The condition of Fitzgerald’s wife mirrors the death of Charlie’s wife in the story. During the story, Charlie’s wife is dead. Scott Donaldson describes Zelda as “a victim of the reckless and expensive life they led during the boom years” (8). Similar to Charlie, Fitzgerald lived a reckless lifestyle along with his wife Zelda. Fitzgerald and Zelda drank and partied uncontrollably so much during the twenties that they even cheated death by standing and riding on top of a taxi through New York City. Although both couples led reckless lives, Fitzgerald and Charlie love their wives dearly. Fitzgerald writes in “Babylon Revisited,” “He...
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.... Similar to Charlie, Fitzgerald regrets his past mistakes including his wife’s condition. Charlie’s daughter, who was taken away from him, is another autobiographical aspect that Fitzgerald incorporates. The struggles and successes that Fitzgerald encountered throughout his life, his short stories, his novels, and his legend helped epitomize him as one of the greatest autobiographiucal writers of his time, still recognized in the literature world nearly nine decades later.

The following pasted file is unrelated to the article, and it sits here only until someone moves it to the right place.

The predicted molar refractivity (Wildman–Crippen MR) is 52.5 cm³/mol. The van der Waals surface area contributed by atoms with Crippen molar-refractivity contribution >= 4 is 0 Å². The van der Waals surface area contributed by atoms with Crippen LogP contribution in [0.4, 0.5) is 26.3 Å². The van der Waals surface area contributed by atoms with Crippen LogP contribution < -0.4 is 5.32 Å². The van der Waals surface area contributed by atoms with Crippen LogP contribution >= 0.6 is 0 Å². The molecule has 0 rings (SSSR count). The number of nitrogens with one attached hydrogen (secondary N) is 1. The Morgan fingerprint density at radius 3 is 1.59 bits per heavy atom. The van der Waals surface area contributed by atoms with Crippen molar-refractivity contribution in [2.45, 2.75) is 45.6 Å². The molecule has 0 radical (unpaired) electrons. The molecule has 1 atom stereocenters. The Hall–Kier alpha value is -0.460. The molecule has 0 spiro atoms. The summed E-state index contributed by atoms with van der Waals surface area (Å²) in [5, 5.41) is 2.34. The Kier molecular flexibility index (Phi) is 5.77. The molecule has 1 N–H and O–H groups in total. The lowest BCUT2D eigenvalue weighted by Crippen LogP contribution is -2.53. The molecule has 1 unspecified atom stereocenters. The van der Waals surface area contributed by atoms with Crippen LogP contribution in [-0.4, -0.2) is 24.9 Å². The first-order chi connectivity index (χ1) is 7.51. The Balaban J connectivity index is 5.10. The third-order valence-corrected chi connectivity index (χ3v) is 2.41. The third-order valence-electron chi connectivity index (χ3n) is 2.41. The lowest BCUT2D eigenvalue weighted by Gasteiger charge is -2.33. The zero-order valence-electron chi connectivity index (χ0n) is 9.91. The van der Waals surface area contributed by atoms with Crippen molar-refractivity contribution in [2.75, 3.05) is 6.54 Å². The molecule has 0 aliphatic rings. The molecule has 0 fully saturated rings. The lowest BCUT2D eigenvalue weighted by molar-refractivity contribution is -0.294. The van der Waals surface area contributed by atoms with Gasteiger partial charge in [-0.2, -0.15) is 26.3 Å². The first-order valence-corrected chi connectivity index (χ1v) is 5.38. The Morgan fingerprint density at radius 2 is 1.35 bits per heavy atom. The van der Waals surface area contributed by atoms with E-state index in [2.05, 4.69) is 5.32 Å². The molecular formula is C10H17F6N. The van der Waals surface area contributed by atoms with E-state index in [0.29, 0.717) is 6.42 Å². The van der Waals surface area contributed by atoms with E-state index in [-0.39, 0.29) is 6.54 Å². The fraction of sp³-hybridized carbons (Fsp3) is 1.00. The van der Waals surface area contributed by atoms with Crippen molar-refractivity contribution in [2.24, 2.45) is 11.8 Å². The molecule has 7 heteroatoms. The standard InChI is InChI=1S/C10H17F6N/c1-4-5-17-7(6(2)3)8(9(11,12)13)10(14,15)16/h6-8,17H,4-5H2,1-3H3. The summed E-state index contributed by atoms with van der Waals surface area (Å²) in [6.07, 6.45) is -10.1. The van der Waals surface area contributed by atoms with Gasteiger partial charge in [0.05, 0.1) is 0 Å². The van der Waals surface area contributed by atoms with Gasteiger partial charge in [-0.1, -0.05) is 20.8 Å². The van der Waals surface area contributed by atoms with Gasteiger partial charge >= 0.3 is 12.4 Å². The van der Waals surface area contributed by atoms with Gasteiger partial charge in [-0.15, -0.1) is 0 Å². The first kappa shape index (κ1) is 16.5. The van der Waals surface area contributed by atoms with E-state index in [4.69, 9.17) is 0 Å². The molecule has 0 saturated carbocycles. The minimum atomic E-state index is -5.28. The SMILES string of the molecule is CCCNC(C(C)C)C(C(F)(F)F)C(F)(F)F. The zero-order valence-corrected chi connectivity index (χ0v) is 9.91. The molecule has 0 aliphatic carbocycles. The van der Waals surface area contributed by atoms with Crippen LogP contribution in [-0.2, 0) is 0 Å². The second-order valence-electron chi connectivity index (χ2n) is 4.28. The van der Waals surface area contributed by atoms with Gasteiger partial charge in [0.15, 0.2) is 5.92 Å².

Donaldson, Scott. “American Novelists. F. Scott Fitzgerald.” Dictionary of Literary Biography 9 (1981); 3-18. Web.
Fitzgerald, Francis Scott Key. “Babylon Revisited.” Jeff Lindemann’s LearningWeb. Houston Community College, n.d. Web. 29 July, 2011.
Prigozy, Ruth. “American Short-Story Writers. F. Scott Fitzgerald.” Dictionary of Literary Biography 86 (1989); 22-123. Web.
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